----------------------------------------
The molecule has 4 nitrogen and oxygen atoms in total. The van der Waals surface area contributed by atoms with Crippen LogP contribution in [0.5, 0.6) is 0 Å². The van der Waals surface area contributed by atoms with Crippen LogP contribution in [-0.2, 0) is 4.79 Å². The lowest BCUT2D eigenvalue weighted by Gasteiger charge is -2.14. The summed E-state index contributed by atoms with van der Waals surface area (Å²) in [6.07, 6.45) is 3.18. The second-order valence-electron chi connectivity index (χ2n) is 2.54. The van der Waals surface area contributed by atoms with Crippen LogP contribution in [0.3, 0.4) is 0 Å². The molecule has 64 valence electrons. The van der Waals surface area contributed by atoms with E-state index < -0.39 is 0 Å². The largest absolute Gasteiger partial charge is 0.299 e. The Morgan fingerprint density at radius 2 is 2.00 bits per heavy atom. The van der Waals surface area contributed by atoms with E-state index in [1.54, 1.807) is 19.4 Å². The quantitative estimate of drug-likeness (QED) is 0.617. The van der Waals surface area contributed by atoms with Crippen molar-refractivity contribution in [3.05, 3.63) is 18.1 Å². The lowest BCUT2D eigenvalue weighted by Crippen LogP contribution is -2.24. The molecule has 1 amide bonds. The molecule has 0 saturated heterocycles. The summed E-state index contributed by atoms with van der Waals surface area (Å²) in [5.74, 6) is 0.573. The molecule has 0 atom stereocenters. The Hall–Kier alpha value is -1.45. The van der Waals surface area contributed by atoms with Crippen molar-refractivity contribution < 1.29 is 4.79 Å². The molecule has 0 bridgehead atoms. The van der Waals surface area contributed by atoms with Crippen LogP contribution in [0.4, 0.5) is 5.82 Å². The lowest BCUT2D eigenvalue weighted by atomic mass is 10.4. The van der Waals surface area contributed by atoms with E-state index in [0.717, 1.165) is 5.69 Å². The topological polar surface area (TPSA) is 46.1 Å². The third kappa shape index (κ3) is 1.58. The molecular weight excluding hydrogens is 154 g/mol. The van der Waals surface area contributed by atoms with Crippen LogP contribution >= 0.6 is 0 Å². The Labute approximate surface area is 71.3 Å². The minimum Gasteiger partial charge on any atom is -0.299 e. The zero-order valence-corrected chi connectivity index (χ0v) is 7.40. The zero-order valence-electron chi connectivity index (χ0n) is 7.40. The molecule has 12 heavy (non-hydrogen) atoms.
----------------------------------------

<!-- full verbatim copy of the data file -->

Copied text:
The molecule has 4 nitrogen and oxygen atoms in total. The van der Waals surface area contributed by atoms with Crippen LogP contribution in [0.5, 0.6) is 0 Å². The van der Waals surface area contributed by atoms with Crippen LogP contribution in [-0.2, 0) is 4.79 Å². The lowest BCUT2D eigenvalue weighted by Gasteiger charge is -2.14. The summed E-state index contributed by atoms with van der Waals surface area (Å²) in [6.07, 6.45) is 3.18. The second-order valence-electron chi connectivity index (χ2n) is 2.54. The van der Waals surface area contributed by atoms with Crippen LogP contribution in [0.3, 0.4) is 0 Å². The molecule has 64 valence electrons. The van der Waals surface area contributed by atoms with E-state index < -0.39 is 0 Å². The largest absolute Gasteiger partial charge is 0.299 e. The Morgan fingerprint density at radius 2 is 2.00 bits per heavy atom. The van der Waals surface area contributed by atoms with E-state index in [1.54, 1.807) is 19.4 Å². The quantitative estimate of drug-likeness (QED) is 0.617. The van der Waals surface area contributed by atoms with Crippen molar-refractivity contribution in [3.05, 3.63) is 18.1 Å². The lowest BCUT2D eigenvalue weighted by Crippen LogP contribution is -2.24. The molecule has 1 amide bonds. The molecule has 0 saturated heterocycles. The summed E-state index contributed by atoms with van der Waals surface area (Å²) in [5.74, 6) is 0.573. The molecule has 0 atom stereocenters. The Hall–Kier alpha value is -1.45. The van der Waals surface area contributed by atoms with Crippen molar-refractivity contribution < 1.29 is 4.79 Å². The molecule has 0 bridgehead atoms. The van der Waals surface area contributed by atoms with Crippen LogP contribution in [0.4, 0.5) is 5.82 Å². The lowest BCUT2D eigenvalue weighted by atomic mass is 10.4. The van der Waals surface area contributed by atoms with E-state index in [0.717, 1.165) is 5.69 Å². The topological polar surface area (TPSA) is 46.1 Å². The third kappa shape index (κ3) is 1.58. The molecular weight excluding hydrogens is 154 g/mol. The van der Waals surface area contributed by atoms with Crippen LogP contribution >= 0.6 is 0 Å². The Labute approximate surface area is 71.3 Å². The minimum Gasteiger partial charge on any atom is -0.299 e. The zero-order valence-corrected chi connectivity index (χ0v) is 7.40. The zero-order valence-electron chi connectivity index (χ0n) is 7.40. The molecule has 12 heavy (non-hydrogen) atoms.